Course Descriptions

RHET 125 (CA) Creating Visual Rhetoric (1)

This is a project-based course in creating visual rhetoric. Looking at case studies of protest art, news images of 9/11, and advertising (political and product), students will explore how words and images interact in persuasive messages. As they create varied visual messages, students will consider what makes an image iconic, how visual and verbal elements contribute to meaning, and what role images play in news stories. Lab required.

  • General Education Requirement Fulfillment: Creating in the Arts
  • Offering: Fall
  • Instructor: Collins

RHET 231 Classical Rhetoric (1)

History and survey of principal theories of rhetoric including Plato, Aristotle and Cicero.

  • Offering: Spring
  • Instructor: Collins

RHET 242 (EV) Rhetoric and Leadership (1)

This course explores the ways rhetoric can foster effective leadership. Topics include: an examination of the leader's symbolic action through credibility, identifications, persona, values and agency; an exploration of group culture and roles; and a consideration of the leader-group interaction in decision-making and ethics. The course includes a required practical component.

  • General Education Requirement Fulfillment: Examining Values
  • Offering: Alternating years
  • Instructor: Clark

RHET 319 Filming Conflict and Identity (1)

This course examines how national identity is structured and conflict is portrayed in film depictions of the disputed homeland of Israel/Palestine. Most films are by Israelis or Palestinians. This course will consider problems of documentary films, stereotyping, nontraditional narrative structure, and docu-animation within the contest of the religious, social and political tensions in the region. Subject films will range from archival footage and independent documentaries to major feature films.

  • Offering: Alternating years
  • Instructor: Clark

RHET 335 Dramatism (1)

An exploration of the dramatist theory expounded by Kenneth Burke, the most influential theorist in contemporary rhetoric. Drawing on a selection of texts, students will examine language symbol manipulation, identification, motive and pieties.

  • Offering: Spring
  • Instructor: Collins, Douglass, Clark

RHET 341W Narrative Theory (1)

This course surveys significant developments in narrative theory. Narrative in this context is defined broadly, not only as a style or technique of writing, but as a paradigm for understanding human thought and communication at large. Attention is directed to particular case studies that illustrate characteristic functions of narration.

  • General Education Requirement Fulfillment: Writing-centered
  • Offering: Fall
  • Instructor: Collins, Douglass

RHET 360 Rhetoric of War and Peace (1)

This course examines conceptual and critical approaches to the study of war rhetoric. The first half of the course focuses on international participation in the Cold War between the Soviet Union and the United States. The second half of the course is a case analysis of US-Middle East war rhetoric. Students will explore media images opposing nations employ to characterize the other; strategic choices in public rhetoric that create and sustain the Cold War or acceptance of military intervention in the Middle East; and the literalized metaphors and ideological frames that characterize war rhetoric.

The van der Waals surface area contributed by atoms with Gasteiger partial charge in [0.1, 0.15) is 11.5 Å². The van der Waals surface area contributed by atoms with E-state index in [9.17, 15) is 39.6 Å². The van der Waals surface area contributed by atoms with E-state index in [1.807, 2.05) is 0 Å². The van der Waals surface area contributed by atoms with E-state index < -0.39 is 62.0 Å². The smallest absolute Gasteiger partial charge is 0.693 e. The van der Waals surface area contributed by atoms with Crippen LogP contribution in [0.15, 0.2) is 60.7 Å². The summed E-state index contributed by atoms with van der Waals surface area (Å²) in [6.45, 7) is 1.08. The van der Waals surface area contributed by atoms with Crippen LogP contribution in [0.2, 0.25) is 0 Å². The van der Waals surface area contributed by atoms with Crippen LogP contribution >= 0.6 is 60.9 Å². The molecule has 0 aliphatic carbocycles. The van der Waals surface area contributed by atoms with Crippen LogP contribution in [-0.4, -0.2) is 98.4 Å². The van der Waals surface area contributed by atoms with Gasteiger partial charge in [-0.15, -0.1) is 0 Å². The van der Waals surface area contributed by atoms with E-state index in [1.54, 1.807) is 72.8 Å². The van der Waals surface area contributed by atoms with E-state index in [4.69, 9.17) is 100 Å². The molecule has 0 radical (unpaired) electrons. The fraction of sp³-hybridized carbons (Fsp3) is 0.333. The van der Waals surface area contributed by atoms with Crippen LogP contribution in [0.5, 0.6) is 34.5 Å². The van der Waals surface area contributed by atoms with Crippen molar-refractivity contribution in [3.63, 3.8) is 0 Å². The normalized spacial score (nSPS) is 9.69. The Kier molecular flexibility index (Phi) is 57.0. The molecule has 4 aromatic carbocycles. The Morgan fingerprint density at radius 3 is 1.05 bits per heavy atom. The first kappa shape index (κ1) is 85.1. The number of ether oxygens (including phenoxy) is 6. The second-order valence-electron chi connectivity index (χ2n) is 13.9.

• Offering: Alternate years
  • Instructor: Collins

RHET 361 Visual Rhetoric: Memory and Memorials (1)

This project-based course explores the emerging and interdisciplinary investigation of visual culture and rhetoric. It begins with an overview of the relationship between words and images followed by case studies focused on memory and memorials. The course explores the visual rhetoric of witnessing by examining representation, war, the cultural trauma through the images of tragedy, photographs of war, and war memorials. The course will examine exhibitionary rhetoric through case studies of the role of memorials and reconciliation in Chile and controversial exhibitions in the U.S. Laboratory required.

  • Offering: Alternate years
  • Instructor: Collins

RHET 362W Media Framing (1)

This course examines news accounts as they construct the meaning of the events they report. Students explore how reality is shaped when the media privileges a particular frame for the events; sketches familiar plotlines, characters, or ideologies; or gives authority to some voices and silences others. Finally, the course addresses the effect of media conventionalizing, in the symbolic complexes addressed and the formulaic stories they spawn, on both the range of interpretations and the range of topics that are publicly addressed. Closed to freshmen.

  • General Education Requirement Fulfillment: Writing-centered
  • Offering: Alternate years
  • Instructor: Collins

RHET 372W Metaphor and Communication (1)

This course is an exploration of what the use of metaphor does to and for us. The course covers two units roughly corresponding to the theory and criticism of metaphor. The first unit surveys a variety of scholarly attempts to define metaphor and explain metaphorical function. The second unit examines ways that metaphors can be evaluated and the reasons that they should be evaluated. Class periods will primarily be devoted to lecture, guided discussions and reports.

  • General Education Requirement Fulfillment: Writing-centered
  • Prerequisite: RHET 231 or consent of instructor
  • Offering: Alternate years
  • Instructor: Douglass